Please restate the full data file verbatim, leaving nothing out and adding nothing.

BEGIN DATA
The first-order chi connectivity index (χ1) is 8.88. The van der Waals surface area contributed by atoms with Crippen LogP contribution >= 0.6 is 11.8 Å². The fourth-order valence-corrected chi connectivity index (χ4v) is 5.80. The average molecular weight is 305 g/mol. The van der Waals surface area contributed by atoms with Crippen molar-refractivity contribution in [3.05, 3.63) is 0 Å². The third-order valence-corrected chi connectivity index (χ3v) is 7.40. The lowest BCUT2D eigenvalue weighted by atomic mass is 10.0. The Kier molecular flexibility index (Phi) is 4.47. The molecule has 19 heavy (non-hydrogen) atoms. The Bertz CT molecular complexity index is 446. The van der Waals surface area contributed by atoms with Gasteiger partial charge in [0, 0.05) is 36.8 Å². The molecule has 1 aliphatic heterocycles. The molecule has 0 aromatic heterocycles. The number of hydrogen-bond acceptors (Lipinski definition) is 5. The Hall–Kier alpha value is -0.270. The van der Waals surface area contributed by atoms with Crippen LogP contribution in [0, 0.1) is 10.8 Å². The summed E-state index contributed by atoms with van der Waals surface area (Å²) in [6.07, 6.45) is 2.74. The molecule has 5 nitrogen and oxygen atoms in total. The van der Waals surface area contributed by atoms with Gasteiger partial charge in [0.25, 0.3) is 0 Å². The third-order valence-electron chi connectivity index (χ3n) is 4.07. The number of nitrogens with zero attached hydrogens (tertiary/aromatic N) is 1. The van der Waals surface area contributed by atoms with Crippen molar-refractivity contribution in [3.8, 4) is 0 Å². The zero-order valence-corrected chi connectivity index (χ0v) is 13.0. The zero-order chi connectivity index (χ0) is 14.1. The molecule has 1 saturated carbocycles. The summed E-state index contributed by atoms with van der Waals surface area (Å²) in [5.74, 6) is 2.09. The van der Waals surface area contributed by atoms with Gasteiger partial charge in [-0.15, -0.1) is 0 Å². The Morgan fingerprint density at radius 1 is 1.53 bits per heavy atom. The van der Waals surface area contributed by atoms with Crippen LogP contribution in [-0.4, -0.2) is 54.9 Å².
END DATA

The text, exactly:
The first-order chi connectivity index (χ1) is 8.88. The van der Waals surface area contributed by atoms with Crippen LogP contribution >= 0.6 is 11.8 Å². The fourth-order valence-corrected chi connectivity index (χ4v) is 5.80. The average molecular weight is 305 g/mol. The van der Waals surface area contributed by atoms with Crippen molar-refractivity contribution in [3.05, 3.63) is 0 Å². The third-order valence-corrected chi connectivity index (χ3v) is 7.40. The lowest BCUT2D eigenvalue weighted by atomic mass is 10.0. The Kier molecular flexibility index (Phi) is 4.47. The molecule has 19 heavy (non-hydrogen) atoms. The Bertz CT molecular complexity index is 446. The van der Waals surface area contributed by atoms with Gasteiger partial charge in [0, 0.05) is 36.8 Å². The molecule has 1 aliphatic heterocycles. The molecule has 0 aromatic heterocycles. The number of hydrogen-bond acceptors (Lipinski definition) is 5. The Hall–Kier alpha value is -0.270. The van der Waals surface area contributed by atoms with Crippen LogP contribution in [0, 0.1) is 10.8 Å². The summed E-state index contributed by atoms with van der Waals surface area (Å²) in [6.07, 6.45) is 2.74. The molecule has 5 nitrogen and oxygen atoms in total. The van der Waals surface area contributed by atoms with Gasteiger partial charge in [0.25, 0.3) is 0 Å². The third-order valence-electron chi connectivity index (χ3n) is 4.07. The number of nitrogens with zero attached hydrogens (tertiary/aromatic N) is 1. The van der Waals surface area contributed by atoms with Crippen molar-refractivity contribution in [3.8, 4) is 0 Å². The zero-order valence-corrected chi connectivity index (χ0v) is 13.0. The zero-order chi connectivity index (χ0) is 14.1. The molecule has 1 saturated carbocycles. The summed E-state index contributed by atoms with van der Waals surface area (Å²) in [5.74, 6) is 2.09. The van der Waals surface area contributed by atoms with Gasteiger partial charge in [-0.15, -0.1) is 0 Å². The Morgan fingerprint density at radius 1 is 1.53 bits per heavy atom. The van der Waals surface area contributed by atoms with Crippen LogP contribution in [-0.4, -0.2) is 54.9 Å².